BOOK REVIEW: A Memory of Violets by Hazel Gaynor


Title: A Memory of Violets
Author: Hazel Gaynor
Publication: February 3, 2015
Publisher: William Morrow Paperbacks
Genre: Historical Fiction
Pages: 432


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SYNOPSIS: (From Goodreads)

In 1912, twenty-year-old Tilly Harper leaves the peace and beauty of her native Lake District for London, to become assistant housemother at Mr. Shaw’s Home for Watercress and Flower Girls. For years, the home has cared for London’s flower girls—orphaned and crippled children living on the grimy streets and selling posies of violets and watercress to survive.

Soon after she arrives, Tilly discovers a diary written by an orphan named Florrie—a young Irish flower girl who died of a broken heart after she and her sister, Rosie, were separated. Moved by Florrie’s pain and all she endured in her brief life, Tilly sets out to discover what happened to Rosie. But the search will not be easy. Full of twists and surprises, it leads the caring and determined young woman into unexpected places, including the depths of her own heart.


A couple of years ago, I read a book by this author and fell in love with her as a Historical Fiction author.  Then a book club I was part of at the time picked another book by her and that just reinforced my love for her as an author.  Over time I have slowly collected her book here and there to add to my collection and eventually read.  So when I was picking out books for my book club I run, I knew I wanted to pick one of hers, the problem was which one!  Once I picked it I began to get excited to read it.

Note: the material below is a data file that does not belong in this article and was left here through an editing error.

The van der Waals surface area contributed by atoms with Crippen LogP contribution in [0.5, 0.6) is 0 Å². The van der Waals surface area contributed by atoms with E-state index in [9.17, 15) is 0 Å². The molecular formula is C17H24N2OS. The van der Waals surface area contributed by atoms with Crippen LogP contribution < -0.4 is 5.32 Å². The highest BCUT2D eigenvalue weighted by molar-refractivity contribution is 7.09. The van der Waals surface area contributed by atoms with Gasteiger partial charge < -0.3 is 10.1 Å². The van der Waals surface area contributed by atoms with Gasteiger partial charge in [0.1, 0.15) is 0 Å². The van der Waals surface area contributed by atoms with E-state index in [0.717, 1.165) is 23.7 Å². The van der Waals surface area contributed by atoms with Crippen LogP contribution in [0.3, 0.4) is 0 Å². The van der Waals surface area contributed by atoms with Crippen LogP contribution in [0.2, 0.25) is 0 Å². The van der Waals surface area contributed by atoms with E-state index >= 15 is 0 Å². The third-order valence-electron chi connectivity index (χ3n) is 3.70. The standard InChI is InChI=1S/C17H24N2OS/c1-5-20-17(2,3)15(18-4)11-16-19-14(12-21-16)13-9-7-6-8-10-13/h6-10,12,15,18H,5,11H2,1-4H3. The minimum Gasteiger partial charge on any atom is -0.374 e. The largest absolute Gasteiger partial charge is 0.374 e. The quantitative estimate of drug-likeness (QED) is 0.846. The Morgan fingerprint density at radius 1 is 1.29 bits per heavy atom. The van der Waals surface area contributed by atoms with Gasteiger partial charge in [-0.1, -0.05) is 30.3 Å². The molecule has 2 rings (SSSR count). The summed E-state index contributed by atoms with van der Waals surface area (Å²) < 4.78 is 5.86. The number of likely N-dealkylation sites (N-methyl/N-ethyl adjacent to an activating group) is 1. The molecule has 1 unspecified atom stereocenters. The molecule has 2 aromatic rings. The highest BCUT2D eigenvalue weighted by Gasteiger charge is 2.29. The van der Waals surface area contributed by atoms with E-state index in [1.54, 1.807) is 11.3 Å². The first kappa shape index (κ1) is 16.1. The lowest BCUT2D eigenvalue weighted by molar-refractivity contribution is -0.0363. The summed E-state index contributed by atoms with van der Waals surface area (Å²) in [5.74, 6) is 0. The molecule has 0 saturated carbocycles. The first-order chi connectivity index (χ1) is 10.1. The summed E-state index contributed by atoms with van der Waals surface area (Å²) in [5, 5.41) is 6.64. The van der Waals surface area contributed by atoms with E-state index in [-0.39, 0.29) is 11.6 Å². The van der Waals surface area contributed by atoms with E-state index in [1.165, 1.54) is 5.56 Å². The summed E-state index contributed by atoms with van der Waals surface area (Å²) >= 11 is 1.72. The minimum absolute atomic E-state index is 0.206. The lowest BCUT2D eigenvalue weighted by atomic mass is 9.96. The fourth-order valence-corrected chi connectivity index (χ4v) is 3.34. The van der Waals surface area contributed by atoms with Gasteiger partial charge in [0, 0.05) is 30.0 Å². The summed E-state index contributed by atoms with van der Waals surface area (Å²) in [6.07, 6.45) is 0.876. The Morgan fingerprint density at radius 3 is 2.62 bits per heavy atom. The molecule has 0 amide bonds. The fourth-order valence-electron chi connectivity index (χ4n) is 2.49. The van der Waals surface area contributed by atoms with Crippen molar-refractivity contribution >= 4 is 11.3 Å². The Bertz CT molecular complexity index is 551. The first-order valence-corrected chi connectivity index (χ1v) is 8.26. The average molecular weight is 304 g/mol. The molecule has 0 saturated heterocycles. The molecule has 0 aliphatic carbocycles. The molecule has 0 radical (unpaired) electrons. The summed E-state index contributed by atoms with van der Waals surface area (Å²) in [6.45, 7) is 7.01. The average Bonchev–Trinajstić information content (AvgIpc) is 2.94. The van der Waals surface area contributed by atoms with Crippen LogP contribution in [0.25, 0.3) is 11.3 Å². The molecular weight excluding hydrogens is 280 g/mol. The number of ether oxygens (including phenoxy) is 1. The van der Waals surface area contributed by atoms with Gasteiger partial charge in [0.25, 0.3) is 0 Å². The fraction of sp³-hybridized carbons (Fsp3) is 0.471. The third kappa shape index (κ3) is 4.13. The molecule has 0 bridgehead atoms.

Tilly is on a journey.  She has taken a job as a housemother in a flower girl home.  She is nervous but ready for a new adventure.  She feels there is nothing left at home for her and its time to start afresh so to speak.  Florrie and Rosie are sisters.  They work as flower girls selling flowers on the streets of London basically living as street rats till fate separates them and they each get a fresh start at life.  Set in different years this book weaves the story of these sets of girls together and eventually, their stories merge into one.  This story was so eye-opening to the flower girls of London.  I knew bits and pieces here from various things I have read and history classes I have taken.  Also embarrassingly from such movies as My Fair Lady with Rex Harrison and Audrey Hepburn. However, I was not aware of all the other issues that the girls faced.  

I loved the way that the author wove these two stories together.  I had a feeling there was a twist coming at the end but what I wasn’t prepared for was the ones that left me gasping.  I found myself wanting more of one story as I got into each of the storylines.  I would get peeved when the chapters changed because I was getting into one and then bam it changed again.  I loved everything about this book, it had a mystery, it had a romance, and it had character growth.  The author did a good job of filling in the blanks of the story with flashbacks to the other character and then back to the present with the other main character.  I think my favorite part of this book is the fact that the flower girls and the work homes and the work they did with the silk flowers and the man that helped them along the way is actually based on a real person in that time.  His work with the girls is documented and trackable. I have several more of this author’s books sitting on my shelf to read, one of them is a Titanic book and I cannot wait to read that one.  

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